Piano Dance: A 20th-Century Portrait
For sheer entertainment value, it's hard to find a classical CD that will beat this one. Gloria Cheng has chosen an astonishing variety of 20th-century piano music with nothing in common except brevity and dance origins. The disc is full of familiar pieces (Debussy, Scriabin, Ravel, Prokofiev) and entertaining novelties (Albright, Martinu, Poulenc, Ginastera). Donald R. Davis's exercise in creative plagiarism, "Illicit Felicity," rates a special mention for its ingenuity. But really, unless you're allergic to Philip Glass, there isn't a loser on the entire program. Cheng plays brilliantly, with appropriate special emphasis on the dance rhythms of the music, and Telarc's sound engineering is typically realistic. It ain't profound, but this is still a marvelous program. --Leslie Gerber
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Despite their brevity, the pieces on this album deserve to be truly listened to -- not to just be on as background music. Not that all of the music is difficult or esoteric. There's a nice balance between pieces that are very accessible (such as Martinu's "Polka in E major" and Ornstein's "Waltz #7") and pieces that take a while to understand and warm up to (such as Hindemith's "Shimmy" and Norgard's "Tortoise's Tango"). For understanding the more difficult pieces, the liner notes are very helpful.
Well known composers of the 20th century make an appearance on this album (think Bartok, Stravinsky, Ravel), but they are also joined by less familiar names. I particularly enjoyed being exposed for the first time to the music of Federico Mompou and Miguel del Aguila. Mompou's "Cancion y Danza, No. 6" was lush and lovely. Aguila's striking piece entitled "Conga" was fascinating to listen to.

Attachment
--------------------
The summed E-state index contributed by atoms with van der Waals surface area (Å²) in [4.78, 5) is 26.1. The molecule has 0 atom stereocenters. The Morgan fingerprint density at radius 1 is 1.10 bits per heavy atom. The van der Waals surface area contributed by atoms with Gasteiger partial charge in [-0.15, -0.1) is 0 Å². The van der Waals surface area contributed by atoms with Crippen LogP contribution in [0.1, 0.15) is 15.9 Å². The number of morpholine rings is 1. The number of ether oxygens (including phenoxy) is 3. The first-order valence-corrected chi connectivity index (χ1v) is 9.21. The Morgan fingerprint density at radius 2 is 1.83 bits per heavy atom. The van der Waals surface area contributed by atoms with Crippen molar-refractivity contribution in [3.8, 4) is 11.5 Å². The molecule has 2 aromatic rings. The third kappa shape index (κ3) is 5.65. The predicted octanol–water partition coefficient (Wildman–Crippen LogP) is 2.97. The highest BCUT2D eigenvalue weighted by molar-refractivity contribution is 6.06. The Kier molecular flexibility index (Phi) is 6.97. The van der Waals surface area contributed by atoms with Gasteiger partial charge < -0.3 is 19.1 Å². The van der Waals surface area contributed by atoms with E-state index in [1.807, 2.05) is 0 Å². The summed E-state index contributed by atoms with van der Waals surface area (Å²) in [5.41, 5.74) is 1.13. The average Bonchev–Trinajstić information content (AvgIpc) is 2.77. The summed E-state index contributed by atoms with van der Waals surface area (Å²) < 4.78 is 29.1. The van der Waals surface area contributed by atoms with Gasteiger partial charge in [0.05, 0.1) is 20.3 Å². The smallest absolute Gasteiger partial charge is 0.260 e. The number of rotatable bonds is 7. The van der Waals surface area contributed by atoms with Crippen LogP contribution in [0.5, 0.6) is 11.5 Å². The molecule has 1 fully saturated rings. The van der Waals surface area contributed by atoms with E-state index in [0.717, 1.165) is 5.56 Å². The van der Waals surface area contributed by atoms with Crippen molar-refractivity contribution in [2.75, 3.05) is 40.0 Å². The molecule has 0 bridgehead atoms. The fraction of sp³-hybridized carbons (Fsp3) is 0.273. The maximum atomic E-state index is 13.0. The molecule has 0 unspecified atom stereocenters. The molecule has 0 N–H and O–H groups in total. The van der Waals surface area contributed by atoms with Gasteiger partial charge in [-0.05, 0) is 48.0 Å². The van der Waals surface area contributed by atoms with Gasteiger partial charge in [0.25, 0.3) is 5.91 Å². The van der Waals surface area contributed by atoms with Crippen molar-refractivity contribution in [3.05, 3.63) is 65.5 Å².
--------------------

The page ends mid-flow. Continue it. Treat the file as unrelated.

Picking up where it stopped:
My favorite piece on the album, however, would have to be Stravinsky's "Tango." The sultry feel of the tango is represented perfectly, which surprised me since the piece is for solo piano. I thought I would have missed the bandoneon. Gloria Cheng executes it magnificently.
A very definite positive about this program is that almost every selection was new to me. After all, how many of us are familiar with works like Miguel del Aguila's "Conga," Philip Glass's "Modern Love Reel," or Paul Hindemith's "Shimmy"? I mean, really! So there is much Joy of Discovery afforded by this CD; but with all but one piece running under 5 minutes (and that one at 9:26), a certain cloying factor creeps in after a while, and perhaps I should recommend this be played in small sections.
But all in all, what a treasure-trove of little-known pieces.
Ms. Cheng's playing is phenomenal, and I also enjoy her earlier CD of works by John Adams and Terry Riley. Both CD's show off her rich tone and appealing style, but the dance collection is the most entertaining. If you buy this CD, you'll probably find yourself listening to it frequently.